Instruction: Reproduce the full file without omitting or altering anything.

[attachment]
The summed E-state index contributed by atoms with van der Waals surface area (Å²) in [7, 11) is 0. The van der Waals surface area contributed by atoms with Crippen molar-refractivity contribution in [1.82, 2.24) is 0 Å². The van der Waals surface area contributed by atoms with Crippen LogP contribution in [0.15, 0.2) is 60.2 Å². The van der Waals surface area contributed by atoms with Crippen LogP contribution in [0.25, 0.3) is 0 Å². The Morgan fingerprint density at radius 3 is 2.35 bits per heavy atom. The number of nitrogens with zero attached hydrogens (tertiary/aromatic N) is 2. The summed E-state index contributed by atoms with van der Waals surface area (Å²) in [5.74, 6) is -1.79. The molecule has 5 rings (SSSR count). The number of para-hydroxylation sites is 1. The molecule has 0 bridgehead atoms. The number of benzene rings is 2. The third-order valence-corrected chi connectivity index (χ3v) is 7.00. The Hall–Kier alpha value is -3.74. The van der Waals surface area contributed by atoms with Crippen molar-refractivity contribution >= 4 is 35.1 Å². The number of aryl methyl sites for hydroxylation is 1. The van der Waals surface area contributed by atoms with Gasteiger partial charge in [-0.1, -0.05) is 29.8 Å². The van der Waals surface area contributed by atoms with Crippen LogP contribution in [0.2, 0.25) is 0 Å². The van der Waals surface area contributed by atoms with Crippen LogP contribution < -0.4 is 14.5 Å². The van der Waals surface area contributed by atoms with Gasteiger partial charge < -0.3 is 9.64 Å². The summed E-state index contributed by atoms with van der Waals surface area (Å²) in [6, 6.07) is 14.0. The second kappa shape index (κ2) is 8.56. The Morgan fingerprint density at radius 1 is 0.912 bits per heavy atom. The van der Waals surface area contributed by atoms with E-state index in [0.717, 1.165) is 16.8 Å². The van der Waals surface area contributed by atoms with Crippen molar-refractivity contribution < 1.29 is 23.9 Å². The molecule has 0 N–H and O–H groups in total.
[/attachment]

The summed E-state index contributed by atoms with van der Waals surface area (Å²) in [7, 11) is 0. The van der Waals surface area contributed by atoms with Crippen molar-refractivity contribution in [1.82, 2.24) is 0 Å². The van der Waals surface area contributed by atoms with Crippen LogP contribution in [0.15, 0.2) is 60.2 Å². The van der Waals surface area contributed by atoms with Crippen LogP contribution in [0.25, 0.3) is 0 Å². The Morgan fingerprint density at radius 3 is 2.35 bits per heavy atom. The number of nitrogens with zero attached hydrogens (tertiary/aromatic N) is 2. The summed E-state index contributed by atoms with van der Waals surface area (Å²) in [5.74, 6) is -1.79. The molecule has 5 rings (SSSR count). The number of para-hydroxylation sites is 1. The molecule has 0 bridgehead atoms. The number of benzene rings is 2. The third-order valence-corrected chi connectivity index (χ3v) is 7.00. The Hall–Kier alpha value is -3.74. The van der Waals surface area contributed by atoms with Crippen molar-refractivity contribution >= 4 is 35.1 Å². The number of aryl methyl sites for hydroxylation is 1. The van der Waals surface area contributed by atoms with Gasteiger partial charge in [-0.1, -0.05) is 29.8 Å². The van der Waals surface area contributed by atoms with Crippen LogP contribution in [0.2, 0.25) is 0 Å². The van der Waals surface area contributed by atoms with Crippen LogP contribution < -0.4 is 14.5 Å². The van der Waals surface area contributed by atoms with Gasteiger partial charge < -0.3 is 9.64 Å². The summed E-state index contributed by atoms with van der Waals surface area (Å²) in [6, 6.07) is 14.0. The second kappa shape index (κ2) is 8.56. The Morgan fingerprint density at radius 1 is 0.912 bits per heavy atom. The van der Waals surface area contributed by atoms with E-state index in [0.717, 1.165) is 16.8 Å². The van der Waals surface area contributed by atoms with Crippen molar-refractivity contribution < 1.29 is 23.9 Å². The molecule has 0 N–H and O–H groups in total.